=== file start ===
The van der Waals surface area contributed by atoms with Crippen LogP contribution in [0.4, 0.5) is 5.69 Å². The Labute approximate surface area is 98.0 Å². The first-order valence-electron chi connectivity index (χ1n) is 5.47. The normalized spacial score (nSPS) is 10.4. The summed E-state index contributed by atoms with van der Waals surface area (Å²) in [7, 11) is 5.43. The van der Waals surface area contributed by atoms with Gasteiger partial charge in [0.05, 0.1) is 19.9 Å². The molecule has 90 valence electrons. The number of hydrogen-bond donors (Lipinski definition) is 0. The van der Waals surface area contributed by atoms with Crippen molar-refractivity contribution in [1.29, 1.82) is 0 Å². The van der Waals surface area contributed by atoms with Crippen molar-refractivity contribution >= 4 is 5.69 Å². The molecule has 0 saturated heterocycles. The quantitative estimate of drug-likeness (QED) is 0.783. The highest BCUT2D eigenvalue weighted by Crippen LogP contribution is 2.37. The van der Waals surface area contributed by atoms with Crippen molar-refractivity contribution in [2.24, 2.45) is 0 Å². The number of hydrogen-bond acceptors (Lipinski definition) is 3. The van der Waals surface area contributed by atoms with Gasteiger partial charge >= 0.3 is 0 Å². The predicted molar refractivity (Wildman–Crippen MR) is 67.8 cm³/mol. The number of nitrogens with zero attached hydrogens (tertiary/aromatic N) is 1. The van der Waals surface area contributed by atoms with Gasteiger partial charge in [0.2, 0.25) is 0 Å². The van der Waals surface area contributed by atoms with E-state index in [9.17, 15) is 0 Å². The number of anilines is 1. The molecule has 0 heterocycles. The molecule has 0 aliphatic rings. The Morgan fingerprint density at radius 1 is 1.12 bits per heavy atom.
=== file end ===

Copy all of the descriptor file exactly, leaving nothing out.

The van der Waals surface area contributed by atoms with Crippen LogP contribution in [0.4, 0.5) is 5.69 Å². The Labute approximate surface area is 98.0 Å². The first-order valence-electron chi connectivity index (χ1n) is 5.47. The normalized spacial score (nSPS) is 10.4. The summed E-state index contributed by atoms with van der Waals surface area (Å²) in [7, 11) is 5.43. The van der Waals surface area contributed by atoms with Gasteiger partial charge in [0.05, 0.1) is 19.9 Å². The molecule has 90 valence electrons. The number of hydrogen-bond donors (Lipinski definition) is 0. The van der Waals surface area contributed by atoms with Crippen molar-refractivity contribution in [1.29, 1.82) is 0 Å². The van der Waals surface area contributed by atoms with Crippen molar-refractivity contribution >= 4 is 5.69 Å². The molecule has 0 saturated heterocycles. The quantitative estimate of drug-likeness (QED) is 0.783. The highest BCUT2D eigenvalue weighted by Crippen LogP contribution is 2.37. The van der Waals surface area contributed by atoms with Crippen molar-refractivity contribution in [2.24, 2.45) is 0 Å². The number of hydrogen-bond acceptors (Lipinski definition) is 3. The van der Waals surface area contributed by atoms with Gasteiger partial charge >= 0.3 is 0 Å². The predicted molar refractivity (Wildman–Crippen MR) is 67.8 cm³/mol. The number of nitrogens with zero attached hydrogens (tertiary/aromatic N) is 1. The van der Waals surface area contributed by atoms with Gasteiger partial charge in [0.2, 0.25) is 0 Å². The van der Waals surface area contributed by atoms with E-state index in [9.17, 15) is 0 Å². The number of anilines is 1. The molecule has 0 heterocycles. The molecule has 0 aliphatic rings. The Morgan fingerprint density at radius 1 is 1.12 bits per heavy atom.